This post takes stock of the latest writings that pertain to patent quality or scope.

Earlier this week Isobel Finnie and Joanna Rowley (Haseltine Lake LLP) wrote about patents covering life and nature even though humans did not invent these; this is thievery, enabled by patent offices which only care about granting more and more patents. Rowley and Finnie have provided some background and an explanation of where things stand:

This amendment came as a surprise to many in the field because it created a conflict between Rule 28(2) EPC and Article 53(b) EPC as interpreted by Broccoli/ Tomatoes II. Soon enough a case came before the Boards of Appeal (T 1063/18) in which a patent application had been refused by an Examining Division for the sole reason that the invention was deemed to be a plant product exclusively obtained by essentially biological processes. In brief, the invention related to a “cultivated blocky fruit type pepper plant” and the only method described in the application for obtaining the pepper plant was an essentially biological process, namely crossing two previously known peppers followed by selfing and conventional pedigree selection to create stable fixed inbred lines. The Board in T 1063/18 held that the Articles of the EPC as interpreted by the Enlarged Board of Appeal must prevail over the Rules (in accordance with Article 164(2) EPC) and hence, Rule 28(2) EPC must be considered void. The Board of Appeal considered the law on this issue to be clear and hence a referral to the Enlarged Board of Appeal was not justified.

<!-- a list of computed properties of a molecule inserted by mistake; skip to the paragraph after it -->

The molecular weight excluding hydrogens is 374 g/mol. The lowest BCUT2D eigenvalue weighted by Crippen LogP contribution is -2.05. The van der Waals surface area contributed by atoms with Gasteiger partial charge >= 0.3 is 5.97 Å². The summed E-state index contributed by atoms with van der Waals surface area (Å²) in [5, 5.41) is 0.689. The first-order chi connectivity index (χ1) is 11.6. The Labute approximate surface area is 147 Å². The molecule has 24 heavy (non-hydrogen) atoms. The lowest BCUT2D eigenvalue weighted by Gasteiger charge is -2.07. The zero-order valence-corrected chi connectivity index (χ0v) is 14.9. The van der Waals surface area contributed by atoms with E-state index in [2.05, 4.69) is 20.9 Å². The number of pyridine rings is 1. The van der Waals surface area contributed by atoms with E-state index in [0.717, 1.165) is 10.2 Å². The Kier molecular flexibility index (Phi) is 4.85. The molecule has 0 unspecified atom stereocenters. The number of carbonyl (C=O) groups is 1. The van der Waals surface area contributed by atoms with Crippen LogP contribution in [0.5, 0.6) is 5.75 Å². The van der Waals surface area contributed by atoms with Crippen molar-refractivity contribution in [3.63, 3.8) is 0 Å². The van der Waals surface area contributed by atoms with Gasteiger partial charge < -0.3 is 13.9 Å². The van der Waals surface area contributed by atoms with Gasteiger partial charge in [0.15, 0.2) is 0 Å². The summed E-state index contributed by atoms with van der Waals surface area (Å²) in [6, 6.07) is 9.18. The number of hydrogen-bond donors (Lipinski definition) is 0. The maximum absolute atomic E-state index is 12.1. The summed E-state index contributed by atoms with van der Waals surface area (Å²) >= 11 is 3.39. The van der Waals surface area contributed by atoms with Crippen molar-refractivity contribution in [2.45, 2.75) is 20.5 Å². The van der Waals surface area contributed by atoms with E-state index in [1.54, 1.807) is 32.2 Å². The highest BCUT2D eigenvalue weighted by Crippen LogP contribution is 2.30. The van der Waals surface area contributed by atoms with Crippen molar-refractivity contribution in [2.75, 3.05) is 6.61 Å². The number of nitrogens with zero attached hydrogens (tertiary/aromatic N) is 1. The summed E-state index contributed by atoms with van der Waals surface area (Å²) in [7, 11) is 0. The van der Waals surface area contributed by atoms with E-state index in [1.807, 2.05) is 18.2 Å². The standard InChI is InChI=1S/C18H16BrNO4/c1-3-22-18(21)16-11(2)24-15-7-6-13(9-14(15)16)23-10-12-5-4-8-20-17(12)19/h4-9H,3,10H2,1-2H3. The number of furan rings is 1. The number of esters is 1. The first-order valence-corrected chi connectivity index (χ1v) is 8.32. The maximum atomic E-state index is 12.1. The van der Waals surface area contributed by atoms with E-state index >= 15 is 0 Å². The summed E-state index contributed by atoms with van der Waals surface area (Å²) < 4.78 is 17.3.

[...]

The EU Biotech Directive and Article 53(b) EPC clearly state that essentially biological processes for the production of plants or animals are not patentable, but are silent with regard to the patentability of plant and animal products exclusively obtained by means of such essentially biological processes. In 2015 the Enlarged Board of Appeal ruled that such products are patentable (G2/12 and G2/13, often referred to as “Broccoli/Tomatoes II”). This was seen as a positive step by agrochemical companies using the patents system and many commentators thought the issue was settled.